- Once the lye solution has clarified, and your coconut oil has dissolved, you can combine them in the crockpot. You should always pour your lye into your oil, and do so carefully to avoid splashing.
- Give the stick blender a quick blitz to remove any trapped air bubbles before placing it into the oil/lye mixture. Keep the blender on low to avoid splashing, blending the batter for a couple of minutes at a time. This gives both your batter and your stick blender a short rest. While you can use your stick blender continuously, you will risk burning it out.
- Continue with the blending until the batter reaches trace. For anyone who isn't familiar with this term, its where you can leave a noticeable trace on the surface of the batter when you let the soap trickle from the stick blender. As you blend, you may notice that the batter tries to separate at times, don’t panic just keep blending until it reaches trace.
- Once the batter has reached trace, continue blending, using the same technique, until the batter begins to resemble mash potato. This is essentially a very heavy trace.
- It's now time to pop the lid on and let the batter cook into a nice thick paste. This can take anywhere from 4-7 hours and will need stirring every 20 to 30 minutes. You will notice it going through various stages during this time. First a thick mash potato, then apple sauce, and finally a golden translucent paste similar to vaseline, although not in color.
- When the paste reaches its golden translucent stage, I prefer to turn off the crockpot and leave it to rest overnight. In the morning, I decide whether to dilute all the paste or store some or all of it in the refrigerator for another time. The paste will last for a year if it has been sealed in a zip lock bag or airtight container.
- If you decide to dilute it all now, pour 2500g of hot distilled water over the soap paste. Stir well and then turn the crockpot on to a low setting for a couple of hours. After, turn your crockpot off completely. While you can keep it on for longer, if you are going out or going to bed, don’t be tempted to leave it on. The soap paste will still dissolve just fine with the crockpot switched off. If you have decided not to dilute all your paste at once, weigh whatever amount of paste you wish to use, put it back into the crockpot and add double the amount of water to the soap. It’s basically a ratio of 1:2.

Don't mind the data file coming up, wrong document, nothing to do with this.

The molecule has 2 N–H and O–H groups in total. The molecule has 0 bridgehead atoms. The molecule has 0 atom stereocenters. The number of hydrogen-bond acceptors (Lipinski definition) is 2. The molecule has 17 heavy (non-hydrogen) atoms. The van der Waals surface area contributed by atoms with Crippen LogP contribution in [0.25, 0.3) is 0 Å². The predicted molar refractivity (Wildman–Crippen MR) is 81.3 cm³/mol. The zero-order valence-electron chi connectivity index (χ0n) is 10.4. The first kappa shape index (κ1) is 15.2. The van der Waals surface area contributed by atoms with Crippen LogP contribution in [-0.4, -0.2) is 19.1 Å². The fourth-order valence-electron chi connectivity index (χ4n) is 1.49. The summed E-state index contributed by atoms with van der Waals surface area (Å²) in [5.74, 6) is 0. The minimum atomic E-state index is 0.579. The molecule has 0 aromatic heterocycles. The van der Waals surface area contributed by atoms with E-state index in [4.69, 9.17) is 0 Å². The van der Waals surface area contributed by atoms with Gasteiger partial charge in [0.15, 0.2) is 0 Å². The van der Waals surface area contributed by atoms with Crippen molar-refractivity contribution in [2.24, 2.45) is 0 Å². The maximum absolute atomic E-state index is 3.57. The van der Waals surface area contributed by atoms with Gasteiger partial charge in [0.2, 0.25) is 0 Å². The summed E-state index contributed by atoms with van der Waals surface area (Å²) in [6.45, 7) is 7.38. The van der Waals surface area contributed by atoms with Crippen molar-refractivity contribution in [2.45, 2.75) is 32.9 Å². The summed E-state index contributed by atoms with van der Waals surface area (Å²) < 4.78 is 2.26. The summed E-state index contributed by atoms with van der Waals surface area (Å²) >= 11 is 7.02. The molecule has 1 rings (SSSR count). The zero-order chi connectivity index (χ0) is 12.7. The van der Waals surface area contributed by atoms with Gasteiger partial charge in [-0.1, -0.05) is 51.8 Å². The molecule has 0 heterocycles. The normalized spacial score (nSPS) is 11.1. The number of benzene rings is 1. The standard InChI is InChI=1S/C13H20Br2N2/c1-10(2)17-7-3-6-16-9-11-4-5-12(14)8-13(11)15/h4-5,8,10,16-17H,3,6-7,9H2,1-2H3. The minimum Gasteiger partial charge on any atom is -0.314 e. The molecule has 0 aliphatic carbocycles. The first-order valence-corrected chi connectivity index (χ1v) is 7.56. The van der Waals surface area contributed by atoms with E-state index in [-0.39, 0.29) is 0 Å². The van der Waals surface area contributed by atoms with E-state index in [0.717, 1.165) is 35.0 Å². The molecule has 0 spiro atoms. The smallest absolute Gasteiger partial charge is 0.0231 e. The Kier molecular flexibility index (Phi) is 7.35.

- When the soap is fully diluted you need to test the PH level with a universal indicator strip. You are looking for a range between 9 and 6. If it is too high it can be lowered with a little citric acid. Make up a solution of 1 part citric acid to 4 parts warm distilled or pre-boiled water. Stir a little into the soap, give it a few minutes then test it again.
- If you are not adding any essential oils or color to the soap then it is now ready to be transferred to bottles. The finished soap will last 6 months without a preservative and 18 months with. If you want to add a preservative make sure you choose one that’s tolerant of a high PH such as plantaserve P (Saligurd PCG) and use it at around 1%, stirred into the soap prior to bottling.
- Adding scent and color is a personal choice that can change the consistency of the soap. I've noticed that my fragrance oils seem to make it thicker, so I add a little distilled water to thin it out again. Essential oils (especially citrus ones) can actually make it thinner. Adding some gum that’s been dissolved in glycerine, or salt that’s been dissolved in a little water will help to thicken it. As this is a wash-off product its safe to use up to 2% of your essential or fragrance oils.I find liquid soap dye to be better in this recipe than other types of soap dye. It won’t fade with time like mica does. I use one that’s food safe and vibrant so I only need a couple of drops.
Programmed to quickly calculate the necessary lye (Sodium Hydroxide or Potassium Hydroxide) in order to produce a batch of soap.